It’s not just the morbid and macabre horror movie ambiance of abandoned psychiatric facilities that makes them so haunting and fascinating; it’s the shadows of the people who often lived their entire lives there. Toothbrushes hanging on hooks, bedding still wadded on cots, wheelchairs and patient records are stark reminders of the humanity that once existed between these walls. Photographer Jeremy Harris has documented many of the structures still standing in a series called ‘Abandoned American Asylums: The Moral Architecture of the Nineteenth Century.’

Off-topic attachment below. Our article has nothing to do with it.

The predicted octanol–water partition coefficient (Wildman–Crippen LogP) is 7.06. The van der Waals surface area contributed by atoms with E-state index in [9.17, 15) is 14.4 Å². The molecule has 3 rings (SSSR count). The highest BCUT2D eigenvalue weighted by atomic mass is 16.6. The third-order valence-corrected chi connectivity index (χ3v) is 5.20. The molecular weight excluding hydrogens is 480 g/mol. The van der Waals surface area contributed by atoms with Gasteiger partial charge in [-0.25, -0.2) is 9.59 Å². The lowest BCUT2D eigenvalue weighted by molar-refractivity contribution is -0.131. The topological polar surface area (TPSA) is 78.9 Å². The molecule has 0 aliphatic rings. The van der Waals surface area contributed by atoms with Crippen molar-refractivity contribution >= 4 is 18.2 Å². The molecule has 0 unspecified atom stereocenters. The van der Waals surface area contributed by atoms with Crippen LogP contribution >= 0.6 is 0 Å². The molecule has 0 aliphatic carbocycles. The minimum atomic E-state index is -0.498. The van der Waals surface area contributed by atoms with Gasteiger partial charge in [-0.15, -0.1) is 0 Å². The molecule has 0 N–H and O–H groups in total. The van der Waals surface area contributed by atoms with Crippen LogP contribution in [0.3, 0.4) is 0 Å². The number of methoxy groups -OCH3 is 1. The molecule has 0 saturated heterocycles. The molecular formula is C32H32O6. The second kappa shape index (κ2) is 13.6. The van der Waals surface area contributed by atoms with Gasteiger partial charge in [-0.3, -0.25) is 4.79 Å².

Harris has been sneaking into abandoned asylums since 2005 to take his photos. The series includes just about everything you’d expect: peeling paint, foreboding hallways and a whole lot of rusting metal. But there are also faded murals, grand theaters and bowling alleys.
In the 19th century, a large number of people – whether seriously mentally ill or not – were institutionalized against their will, often left in hospitals their entire lives without visits from family. At the time, mental illness was often thought of as a moral or spiritual failing. Circumstances improved by the 20th century, in most facilities.
Mother Jones produced a video about the photo project. You can also read more about early psychiatric hospitals and asylums at the U.S. National Library of Medicine, and see the rest of the photos at Jeremy Harris’ website.